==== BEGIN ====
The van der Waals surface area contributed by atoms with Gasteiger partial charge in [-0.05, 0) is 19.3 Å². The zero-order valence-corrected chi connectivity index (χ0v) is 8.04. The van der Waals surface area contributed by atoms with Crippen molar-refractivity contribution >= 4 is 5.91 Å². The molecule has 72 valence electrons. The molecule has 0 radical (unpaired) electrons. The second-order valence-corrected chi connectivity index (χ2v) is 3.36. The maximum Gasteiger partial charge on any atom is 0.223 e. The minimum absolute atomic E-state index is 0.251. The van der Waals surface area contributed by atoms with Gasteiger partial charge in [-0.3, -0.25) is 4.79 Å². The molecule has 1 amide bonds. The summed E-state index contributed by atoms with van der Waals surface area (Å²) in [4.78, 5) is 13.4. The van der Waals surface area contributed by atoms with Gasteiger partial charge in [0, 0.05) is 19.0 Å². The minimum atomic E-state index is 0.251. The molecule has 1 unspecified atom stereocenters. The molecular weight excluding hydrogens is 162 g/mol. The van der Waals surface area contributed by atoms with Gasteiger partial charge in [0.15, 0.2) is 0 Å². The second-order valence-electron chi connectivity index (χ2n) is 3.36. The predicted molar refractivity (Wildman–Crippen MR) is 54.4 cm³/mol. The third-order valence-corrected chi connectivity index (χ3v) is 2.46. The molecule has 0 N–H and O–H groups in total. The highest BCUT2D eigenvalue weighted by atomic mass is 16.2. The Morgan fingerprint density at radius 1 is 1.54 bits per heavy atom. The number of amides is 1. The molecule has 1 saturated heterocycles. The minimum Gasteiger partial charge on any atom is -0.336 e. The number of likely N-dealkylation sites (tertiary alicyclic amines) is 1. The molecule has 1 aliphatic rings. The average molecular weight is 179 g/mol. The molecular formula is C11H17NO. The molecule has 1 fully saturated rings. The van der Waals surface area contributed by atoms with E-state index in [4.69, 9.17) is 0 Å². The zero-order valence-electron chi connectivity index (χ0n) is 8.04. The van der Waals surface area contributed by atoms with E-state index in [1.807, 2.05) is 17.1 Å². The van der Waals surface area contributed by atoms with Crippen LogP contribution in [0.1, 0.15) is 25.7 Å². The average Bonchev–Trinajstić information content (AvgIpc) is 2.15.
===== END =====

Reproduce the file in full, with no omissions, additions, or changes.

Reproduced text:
The van der Waals surface area contributed by atoms with Gasteiger partial charge in [-0.05, 0) is 19.3 Å². The zero-order valence-corrected chi connectivity index (χ0v) is 8.04. The van der Waals surface area contributed by atoms with Crippen molar-refractivity contribution >= 4 is 5.91 Å². The molecule has 72 valence electrons. The molecule has 0 radical (unpaired) electrons. The second-order valence-corrected chi connectivity index (χ2v) is 3.36. The maximum Gasteiger partial charge on any atom is 0.223 e. The minimum absolute atomic E-state index is 0.251. The van der Waals surface area contributed by atoms with Gasteiger partial charge in [-0.3, -0.25) is 4.79 Å². The molecule has 1 amide bonds. The summed E-state index contributed by atoms with van der Waals surface area (Å²) in [4.78, 5) is 13.4. The van der Waals surface area contributed by atoms with Gasteiger partial charge in [0, 0.05) is 19.0 Å². The minimum atomic E-state index is 0.251. The molecule has 1 unspecified atom stereocenters. The molecular weight excluding hydrogens is 162 g/mol. The van der Waals surface area contributed by atoms with Gasteiger partial charge in [0.15, 0.2) is 0 Å². The second-order valence-electron chi connectivity index (χ2n) is 3.36. The predicted molar refractivity (Wildman–Crippen MR) is 54.4 cm³/mol. The third-order valence-corrected chi connectivity index (χ3v) is 2.46. The molecule has 0 N–H and O–H groups in total. The highest BCUT2D eigenvalue weighted by atomic mass is 16.2. The Morgan fingerprint density at radius 1 is 1.54 bits per heavy atom. The number of amides is 1. The molecule has 1 saturated heterocycles. The minimum Gasteiger partial charge on any atom is -0.336 e. The number of likely N-dealkylation sites (tertiary alicyclic amines) is 1. The molecule has 1 aliphatic rings. The average molecular weight is 179 g/mol. The molecular formula is C11H17NO. The molecule has 1 fully saturated rings. The van der Waals surface area contributed by atoms with E-state index in [4.69, 9.17) is 0 Å². The zero-order valence-electron chi connectivity index (χ0n) is 8.04. The van der Waals surface area contributed by atoms with E-state index in [1.807, 2.05) is 17.1 Å². The van der Waals surface area contributed by atoms with Crippen LogP contribution in [0.1, 0.15) is 25.7 Å². The average Bonchev–Trinajstić information content (AvgIpc) is 2.15.